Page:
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Sarvepalli Radhakrishnan

Sarvepalli Radhakrishnan
  • Sarvepalli Radhakrishnan was born on 5 september 1888 in a Telugu-speaking Niyogi Brahmin family, in Tiruttani in Madras Presidency.
  • His father’s name was Sarvepalli Veeraswami and his mother’s name was Sarvepalli Sita . His early years were spent in Thiruttani and Tirupati.
  • His father was a subordinate revenue official in the service of a local zamindar (local landlord). His primary education was at K.V High School at Thiruttani. In 1896 he moved to the Hermansburg Evangelical Lutheran Mission School in Tirupati and Government Higher Secondary School, Walajape.
    • Radhakrishnan was awarded scholarships throughout his academic life. He joined Voorhees College in Vellore but switched to the Madras Christian College at the age of 17.
    • He graduated from there in 1906 with a Voorha master’s degree in Philosophy, being one of its most distinguished alumni.
  • Radhakrishnan studied philosophy by chance rather than choice. Being a financially constrained student, when a cousin who graduated from the same college passed on his philosophy textbooks in to Radhakrishnan, it automatically decided his academic course.
  • Radhakrishnan wrote his thesis for the M.A. degree on “The Ethics of the Vedanta and its Metaphysical Presuppositions”.It “was intended to be a reply to the charge that the Vedanta system had no room for ethics.”
  • Radhakrishnan’s thesis was published when he was only twenty. “The challenge of Christian critics impelled me to make a study of Hinduism and find out what is living and what is dead in it. My pride as a Hindu, roused by the enterprise and eloquence of Swami Vivekananda, was deeply hurt by the treatment accorded to Hinduism in missionary institutions”.
  • This led him to his critical study of Indian philosophy and religion and a lifelong defence of Hinduism against “uninformed Western criticism”
    • Radhakrishnan was married to Sivakamu, a distant cousin, at the age of 16.As per tradition the marriage was arranged by the family. The couple had five daughters and a son, Sarvepalli Gopal. Sarvepalli Gopal went on to a notable career as a historian. Sivakamu died in 1956. They were married for over 51 years.
    • In April 1909, Sarvepalli Radhakrishnan was appointed to the Department of Philosophy at the Madras Presidency College. Thereafter, in 1918, he was selected as Professor of Philosophy by the University of Mysore, where he taught at its Maharaja’s College, Mysore.
    • He believed Tagore’s philosophy to be the “genuine manifestation of the Indian spirit”. His second book, The Reign of Religion in Contemporary Philosophy was published in 1920.
    • In 1921 he was appointed as a professor in philosophy Moral Science at the University of Calcutta. He represented the University of Calcutta at the Congress of the Universities of the British Empire in June 1926 and the International Congress of Philosophy at Harvard University in September 1926.
    • In 1929 Radhakrishnan was invited to take the post vacated by Principal J. Estlin Carpenter at Harris Manchester College. This gave him the opportunity to lecture to the students of the University of Oxford on Comparative Religion.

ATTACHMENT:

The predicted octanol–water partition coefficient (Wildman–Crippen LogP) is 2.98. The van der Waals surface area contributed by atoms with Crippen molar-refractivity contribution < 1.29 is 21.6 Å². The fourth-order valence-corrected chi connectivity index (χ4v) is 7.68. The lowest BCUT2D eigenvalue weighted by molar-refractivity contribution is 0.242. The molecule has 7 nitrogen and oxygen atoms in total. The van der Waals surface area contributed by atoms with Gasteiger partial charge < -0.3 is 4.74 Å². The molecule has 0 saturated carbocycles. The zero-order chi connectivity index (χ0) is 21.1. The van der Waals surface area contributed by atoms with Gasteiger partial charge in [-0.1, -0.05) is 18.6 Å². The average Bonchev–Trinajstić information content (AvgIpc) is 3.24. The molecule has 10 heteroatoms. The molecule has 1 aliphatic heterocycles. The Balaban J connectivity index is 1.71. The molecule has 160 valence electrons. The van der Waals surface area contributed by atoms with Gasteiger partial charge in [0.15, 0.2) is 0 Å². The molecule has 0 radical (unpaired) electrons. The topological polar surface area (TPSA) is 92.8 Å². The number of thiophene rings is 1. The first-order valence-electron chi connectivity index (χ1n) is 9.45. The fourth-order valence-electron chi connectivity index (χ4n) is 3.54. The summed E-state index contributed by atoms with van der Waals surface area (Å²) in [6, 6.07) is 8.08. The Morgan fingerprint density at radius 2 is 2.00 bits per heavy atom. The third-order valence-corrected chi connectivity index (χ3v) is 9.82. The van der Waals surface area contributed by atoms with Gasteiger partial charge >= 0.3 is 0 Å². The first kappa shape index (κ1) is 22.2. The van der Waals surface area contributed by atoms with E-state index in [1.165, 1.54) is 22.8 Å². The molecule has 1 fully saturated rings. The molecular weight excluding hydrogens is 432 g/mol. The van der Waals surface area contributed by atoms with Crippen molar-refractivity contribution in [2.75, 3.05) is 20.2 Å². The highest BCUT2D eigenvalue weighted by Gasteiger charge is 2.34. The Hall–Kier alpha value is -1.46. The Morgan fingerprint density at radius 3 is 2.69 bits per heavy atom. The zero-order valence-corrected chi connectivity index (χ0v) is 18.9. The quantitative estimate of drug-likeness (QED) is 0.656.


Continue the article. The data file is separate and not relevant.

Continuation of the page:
• For his services to education he was knighted by George V in the June 1931 However, he ceased to use the title after Indian independence,preferring instead his academic title of ‘Doctor’.
    • He was the Vice-Chancellor of Andhra University from 1931 to 1936. Again in 1937, he was nominated for the Nobel Prize in Literature, although this nomination process, as for all laureates, was not public at the time.
  • In 1939 Pt. Madan Mohan Malaviya invited him to succeed him as the Vice-Chancellor of Banaras Hindu University (BHU).He served as its Vice-Chancellor till January 1948.
  • Radhakrishnan started his political career “rather late in life”,after his successful academic career.His international authority preceded his political career.
  • When India became independent in 1947, Radhakrishnan represented India at UNESCO (1946–52) and was later Ambassador of India to the Soviet Union, from 1949 to 1952. He was also elected to the Constituent Assembly of India.
  • Radhakrishnan was elected as the first Vice-President of India in 1952, and elected as the second President of India (1962– 1967). Radhakrishnan did not have a background in the Congress Party, nor was he active in the struggle against British rules. He was the politician in shadow.
  • His motivation lay in his pride of Hindu culture, and the defence of Hinduism against “uninformed Western criticism”
  • When he became the President of India, some of his students and friends requested him to allow them to celebrate his birthday, on 5 September. He replied, “Instead of celebrating my birthday, it would be my proud privilege if September 5th is observed as Teachers’ Day”.
  • His birthday has since been celebrated as Teachers’ Day in India.
  • “Intuition”, or anubhava, called “religious experience”,has a central place in Radhakrishnan’s philosophy as a source of knowledge which is not mediated by conscious thought .According to Radhakrishnan, intuition plays a specific role in all kinds of experience. Radhakrishnan discernes five sorts of experience:
Cognitive Experience:  

– Sense Experience

– Discursive Reasoning

– Intuitive Apprehension

    • Psychic Experience
    • Aesthetic Experience
    • Ethical Experience
    • Religious Experience
  • In 1954,he was awarded Bharat Ratna, the highest civilian award in India.
  • He was nominated sixteen times for the Nobel prize in literature, and eleven times for the Nobel Peace prize.